Ok you are right it’s not the God Particle.
But think of it this way, who in the general public would have read about the discovery (such as the science community is willing to acknowledge the discovery), if it was called “That really little thing no one has ever seen before”? It’s all in the billing. How many hits would Liz and Bill’s Cosmic Adventures get if you called it “Two Associate Editors Sitting around Talking about Astronomy”? Cosmic Adventures is a much better name to draw interest, well that and the anticipation of cameo appearances by Liz’s dog.
But seriously, a project like CERN needs funding and support, and considering the cost of the project it better find an angel or two. Your average person just has no concept or sadly interest, in the importance of science and the discoveries we’ve made. Names like “The God Particle”, although technically inaccurate do generate interest by those who would otherwise just turn the page to the sports section. Sometimes the sensationalism of CNN can be used for the forces of good. Let them sensationalize it. If calling something important requires the moniker “The really super stupendous better than sliced bread thing” and that generates interest and support, I say have at it!
Many might question a few billion dollars to find something called a Higgs, but who would question any amount toward the search for God? So let the scientists scoff at those that use the name. They should consider though before they do, that the misnomer might be worth a billion or three.
From [url=en.wikipedia.org/.../Peter_Higgs]the wikipedia article on Peter Higgs[/url]:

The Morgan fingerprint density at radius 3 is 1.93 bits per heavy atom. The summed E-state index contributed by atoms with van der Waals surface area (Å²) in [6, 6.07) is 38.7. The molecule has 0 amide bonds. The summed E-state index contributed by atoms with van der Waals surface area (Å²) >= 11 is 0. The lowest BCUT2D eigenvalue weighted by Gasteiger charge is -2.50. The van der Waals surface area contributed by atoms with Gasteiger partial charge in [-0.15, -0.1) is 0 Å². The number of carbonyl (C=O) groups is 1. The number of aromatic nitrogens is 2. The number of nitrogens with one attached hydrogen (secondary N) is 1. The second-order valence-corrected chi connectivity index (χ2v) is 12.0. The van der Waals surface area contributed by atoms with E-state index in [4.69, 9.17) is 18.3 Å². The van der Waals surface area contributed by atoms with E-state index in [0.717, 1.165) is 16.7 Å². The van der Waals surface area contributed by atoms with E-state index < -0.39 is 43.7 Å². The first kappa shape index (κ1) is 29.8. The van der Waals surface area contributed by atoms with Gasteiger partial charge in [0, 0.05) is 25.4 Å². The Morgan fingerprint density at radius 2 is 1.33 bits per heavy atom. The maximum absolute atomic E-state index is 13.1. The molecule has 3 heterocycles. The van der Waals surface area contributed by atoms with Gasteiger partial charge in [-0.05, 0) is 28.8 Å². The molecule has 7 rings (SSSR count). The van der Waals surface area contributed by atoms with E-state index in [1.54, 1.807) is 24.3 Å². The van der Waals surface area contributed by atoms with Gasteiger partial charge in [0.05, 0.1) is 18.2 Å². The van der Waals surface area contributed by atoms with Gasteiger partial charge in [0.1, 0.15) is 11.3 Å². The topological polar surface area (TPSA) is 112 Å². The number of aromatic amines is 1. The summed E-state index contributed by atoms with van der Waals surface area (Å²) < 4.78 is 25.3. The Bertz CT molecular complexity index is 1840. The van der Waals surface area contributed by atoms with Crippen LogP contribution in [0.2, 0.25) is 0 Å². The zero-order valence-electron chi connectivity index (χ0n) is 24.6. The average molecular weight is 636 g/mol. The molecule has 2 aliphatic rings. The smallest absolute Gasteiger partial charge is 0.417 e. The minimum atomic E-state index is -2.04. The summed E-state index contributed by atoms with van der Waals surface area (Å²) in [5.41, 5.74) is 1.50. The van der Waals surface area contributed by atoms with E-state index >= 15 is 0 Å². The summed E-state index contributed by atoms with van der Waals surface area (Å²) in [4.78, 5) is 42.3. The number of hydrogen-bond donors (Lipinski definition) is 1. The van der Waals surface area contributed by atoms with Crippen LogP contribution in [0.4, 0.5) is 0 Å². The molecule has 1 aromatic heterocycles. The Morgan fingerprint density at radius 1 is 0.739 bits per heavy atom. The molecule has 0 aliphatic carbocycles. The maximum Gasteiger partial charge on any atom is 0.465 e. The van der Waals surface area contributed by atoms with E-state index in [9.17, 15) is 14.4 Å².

<< Higgs is an atheist, and is displeased that the Higgs particle is nicknamed the "God particle", as he believes the term "might offend people who are religious". Usually this nickname for the Higgs boson is attributed to Leon Lederman, the author of the book The God Particle: If the Universe Is the Answer, What Is the Question?[/i], but the name is the result of the insistence of Lederman's publisher: Lederman had originally intended to refer to it as the "*** particle". >>
I sympathy to the editor, I live in utah, so you might appreciate my sincerity when I say that. Here anything can be taken for an opportunity to talk religion. My solution is to use the correct name for the particle for my half of the conversation.
Anthony_sf 's anecdote is spot on, as far as I know, and I love the origin of the name "God Particle," if not the use. Caduceus, however, makes a pretty great point. (I will point out, of course, that "cosmic adventures" at least makes sense as a name for our video series, even though we all agree Liz's dog does most of the heavy lifting.) Perhaps I've been a little too hard on the name, since everyone would agree it has certainly gotten people talking about particle physics in a way most bosons never could.
I'll stick to Kubernite's approach, then - make sure I always refer to the Higgs boson by its real (and sense-making) name - and try to tone back my reproach of the heavenly nickname.